Mistake #1 is to show up on the first day of the academy with the hopes that the academy staff will whip you into shape. This doesn't work because the majority of the recruits show up on the first day in great shape already. You will be the one lagging behind the class on runs and getting yelled at to get off your knees while the class is doing push-ups. You will also be fighting to stay awake to study at night because you're so exhausted from the workouts and you will suffer academically. Show up in the best shape of your life. You will perform better in other areas of the academy and the PT program will do what it's designed to do without killing you.

By this time, many of you are familiar with the physical agility tests different agencies put applicants through. These can consist of a dummy drag, wall climb, 500 yard run, a 99-yard obstacle course, and various other tests agencies decide to use. If you aren't familiar, look it up online. Many agencies publish exactly what their physical tests consist of on their website, or you can call and ask. In my opinion, you could almost roll off the couch, wipe the potato chip crumbs off your shirt and pass these tests in flip flops. This makes it even that much more sad when applicants show up to this test during the hiring process, get light headed and throw up from exhaustion.

Most academies supplement the standard POST agility tests with additional physical testing for the recruits. These are usually a more true test of your overall fitness. Pull-ups, sit-ups, push-ups and a mile and a half run are common exercises recruits are tested on in addition to the mandated tests. Sit-ups and push-ups are often tested by how many you can do in one minute. If you can do at least 50 sit-ups in a minute and 50-push-ups in a minute, you should be fine in this area. Recruits with above average fitness get up into the 70's and 80's with sit-ups and push-ups. Pull-ups are sometimes timed, but usually you are just tested on your max reps without stopping. 20 pull-ups is a great goal before the academy starts. Over 20 pull-ups is excellent. As far as the mile and a half run, there are some rabbit recruits who can run it in under 9 minutes. This is a great time and I suggest doing what you can to get there, but it is not a common achievement. An acceptable time would be down around 10-11 minutes. That being said, don't get your time down to 10 minutes and stop. Keep training hard and get your time down as low as you can!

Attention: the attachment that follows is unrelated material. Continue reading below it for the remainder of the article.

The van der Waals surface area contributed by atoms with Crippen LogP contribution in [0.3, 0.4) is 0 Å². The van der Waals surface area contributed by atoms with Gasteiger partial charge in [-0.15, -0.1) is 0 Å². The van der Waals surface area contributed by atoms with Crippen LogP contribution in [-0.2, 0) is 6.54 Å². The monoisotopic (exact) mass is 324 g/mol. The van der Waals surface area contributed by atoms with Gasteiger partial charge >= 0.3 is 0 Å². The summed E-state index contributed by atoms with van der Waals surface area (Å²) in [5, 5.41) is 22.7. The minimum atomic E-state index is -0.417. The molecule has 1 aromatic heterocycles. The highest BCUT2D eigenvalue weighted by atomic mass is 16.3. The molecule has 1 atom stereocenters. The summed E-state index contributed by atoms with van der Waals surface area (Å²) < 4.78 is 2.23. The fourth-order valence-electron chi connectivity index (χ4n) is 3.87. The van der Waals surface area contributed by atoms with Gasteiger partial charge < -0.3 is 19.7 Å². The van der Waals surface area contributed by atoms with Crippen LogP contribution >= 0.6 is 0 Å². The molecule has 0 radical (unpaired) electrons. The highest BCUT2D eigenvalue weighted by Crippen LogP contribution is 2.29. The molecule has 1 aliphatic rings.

I am not going to include specific workouts in this post, but I will tell you that your workouts need to vary. Don't just go to the gym and hit the weights. Don't just go out and run until you drop, five days a week. You need to achieve a balance between strength, cardio and endurance. When you run, include hill runs, sprints, as well as long distances. Make sure you include a lot of core exercises. Your core is such an important aspect of your overall physical conditioning and should not be neglected. Every week or so, take a day of rest and then test yourself to see how you're progressing. If you aren't improving, you aren't working hard enough. Try any of the popular workout programs out there like P90X, Crossfit, or Insanity. Log onto the Internet and try different workouts you find on YouTube. Whatever you do...WORK HARD.